Andrew Furco, who recently co-authored a white paper on the centrality of engagement in higher education for the Association of Public and Land Grant Universities (ACLU), spoke to a large audience today at McMaster University on the topic of “Building the Engaged University: Toward a Comprehensive Approach to Community Engagement.” Furco encouraged the audience to participate in campus-community collaborations as part of its answer to the growing criticisms levelled at higher education about being an elite or ivory tower institution. Furco added that community engagement has always been part of the university, though perhaps not recognized explicitly as such, and outlined several benefits of engaged scholarship identified by students, faculty, and institutional leaders in the research literature.
Sponsored by the McMaster Seminar on Higher Education, Furco’s presentation was wide-ranging, but particularly emphatic on the point that community engagement should be conceived as part of an institution-wide strategy that is “intentional and explicit” about its motives and goals. Positive outcomes from community engagement initiatives such as service learning were linked to the development of thoughtful, high-caliber programs, suggesting the need to be wary of essentializing community engagement as an unequivocal good apart from the means by which it is accomplished.
Questions posed by the audience included how to ensure the participation of community voices and the fair exchange of resources in engagement processes, to which Furco replied that the best approach would involve consulting the community itself. Community involvement in university teaching and research should not be an afterthought, but initiated at the beginning stage of any project that seeks to have broad economic, social, and cultural impact and serve the needs of communities and society.
Although general principles and considerations were covered during the presentation, Furco indicated that each institution should engage in long-term processes (approximately 15 years!) to develop its own custom engagement strategy. The complex nature of these processes, and the commitment from all corners the campus to make them work, became very clear throughout the presentation. One important suggestion involved the generation of a critical mass of scholars who share intersecting interests in community-based research, service learning, and community engagement.
Another point I took away from Furco’s talk was that we are just getting the discussion going. It will be important for public and community-oriented scholars not to let economic imperatives (or public relations’ spokespeople) hijack the ethical purpose and mission underlying community engagement. Although some academic disciplines may not have been previously involved in training students and new scholars in community-based practices, all disciplines have something to contribute to an ongoing conversation about what community and public engagement mean for universities, communities, and society at large. For example, what does it mean to say that a particular aspect of research or teaching is “relevant” beyond its contribution to an academic discipline? How will “relevance” (or, specifically, relevance to the community) be defined and assessed, and whose voices are going to be involved in shaping these definitions and criteria?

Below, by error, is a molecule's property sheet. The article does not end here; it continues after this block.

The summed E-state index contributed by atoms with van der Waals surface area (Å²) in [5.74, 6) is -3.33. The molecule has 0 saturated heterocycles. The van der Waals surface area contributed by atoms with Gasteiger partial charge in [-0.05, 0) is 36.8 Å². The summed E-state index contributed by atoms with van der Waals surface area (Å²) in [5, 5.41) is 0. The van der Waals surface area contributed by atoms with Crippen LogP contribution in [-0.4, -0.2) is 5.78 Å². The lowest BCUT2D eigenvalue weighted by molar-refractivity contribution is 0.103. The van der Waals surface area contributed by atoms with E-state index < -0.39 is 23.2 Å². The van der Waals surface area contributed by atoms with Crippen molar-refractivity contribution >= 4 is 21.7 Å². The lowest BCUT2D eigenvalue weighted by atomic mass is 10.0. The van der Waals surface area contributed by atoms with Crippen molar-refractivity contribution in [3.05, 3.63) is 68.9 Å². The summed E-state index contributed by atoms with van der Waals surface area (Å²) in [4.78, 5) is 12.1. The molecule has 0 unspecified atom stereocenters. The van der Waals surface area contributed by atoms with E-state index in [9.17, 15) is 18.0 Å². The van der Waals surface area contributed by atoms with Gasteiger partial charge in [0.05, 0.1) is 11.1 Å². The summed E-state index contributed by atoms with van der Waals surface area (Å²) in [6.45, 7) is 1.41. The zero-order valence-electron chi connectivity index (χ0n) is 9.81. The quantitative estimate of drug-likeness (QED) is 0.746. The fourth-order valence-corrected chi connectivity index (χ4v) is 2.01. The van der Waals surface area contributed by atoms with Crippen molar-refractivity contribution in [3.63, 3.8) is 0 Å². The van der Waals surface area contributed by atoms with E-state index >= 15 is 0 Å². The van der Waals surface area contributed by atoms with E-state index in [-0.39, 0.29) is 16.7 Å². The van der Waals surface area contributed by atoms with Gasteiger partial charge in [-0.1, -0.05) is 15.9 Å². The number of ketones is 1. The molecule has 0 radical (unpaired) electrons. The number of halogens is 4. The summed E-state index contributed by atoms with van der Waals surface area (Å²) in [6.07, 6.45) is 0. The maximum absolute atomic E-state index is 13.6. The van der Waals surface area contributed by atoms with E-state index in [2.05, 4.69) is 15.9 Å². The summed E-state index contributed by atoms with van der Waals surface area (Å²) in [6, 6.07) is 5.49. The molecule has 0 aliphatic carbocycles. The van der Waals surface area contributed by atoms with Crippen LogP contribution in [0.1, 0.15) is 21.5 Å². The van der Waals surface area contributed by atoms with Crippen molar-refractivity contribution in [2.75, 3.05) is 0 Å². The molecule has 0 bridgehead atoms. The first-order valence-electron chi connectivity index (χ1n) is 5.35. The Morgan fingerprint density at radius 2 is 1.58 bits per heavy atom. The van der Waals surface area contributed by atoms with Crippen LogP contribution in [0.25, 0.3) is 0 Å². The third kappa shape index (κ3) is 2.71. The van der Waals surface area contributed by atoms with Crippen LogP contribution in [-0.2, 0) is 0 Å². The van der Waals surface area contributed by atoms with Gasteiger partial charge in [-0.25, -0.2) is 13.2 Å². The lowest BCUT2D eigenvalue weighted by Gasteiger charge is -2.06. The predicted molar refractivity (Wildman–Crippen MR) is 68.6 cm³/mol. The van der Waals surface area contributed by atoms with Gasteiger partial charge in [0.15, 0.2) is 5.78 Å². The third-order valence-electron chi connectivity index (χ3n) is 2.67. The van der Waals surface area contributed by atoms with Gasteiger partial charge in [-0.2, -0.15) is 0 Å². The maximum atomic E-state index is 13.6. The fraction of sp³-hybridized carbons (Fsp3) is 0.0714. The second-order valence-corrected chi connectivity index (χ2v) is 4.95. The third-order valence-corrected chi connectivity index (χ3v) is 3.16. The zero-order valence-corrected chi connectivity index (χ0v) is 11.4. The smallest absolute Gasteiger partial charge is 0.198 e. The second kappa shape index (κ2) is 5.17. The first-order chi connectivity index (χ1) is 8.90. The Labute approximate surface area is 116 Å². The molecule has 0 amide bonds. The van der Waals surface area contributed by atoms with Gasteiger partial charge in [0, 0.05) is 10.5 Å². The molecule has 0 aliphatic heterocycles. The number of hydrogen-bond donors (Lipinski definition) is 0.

In part, this conversation will involve shifting the culture of the university, perhaps even creating a new culture. It will require building relationships across the campus as well as inviting current and potential community partners to share their expertise with the “experts.” Within the university, it will mean not only linking centres and programs with common interests and a sense of public purpose, but also providing opportunities for trust and collegiality to develop among faculty members and between students and instructors. This is a monumental task, but one that universities everywhere must be prepared to address.
You may disagree with me, but I feel that being disengaged as a student or faculty member is a distinct privilege of yesterday’s generation, and one that is simply not going to be available to the generations of today or tomorrow. For better or for worse (personally, I think for better), all stakeholders within and outside the university are being called upon to move out of the comfortable corners in which they are ensconced and engage in the risky, uncertain endeavor of working together to reimagine the university for the twenty-first century. If we do not answer the call and let our engagement be guided by a sincere desire to find collective meaning and purpose in the institutions to which we have devoted ourselves, then we may be looking at a future without a place called the university at all. -gp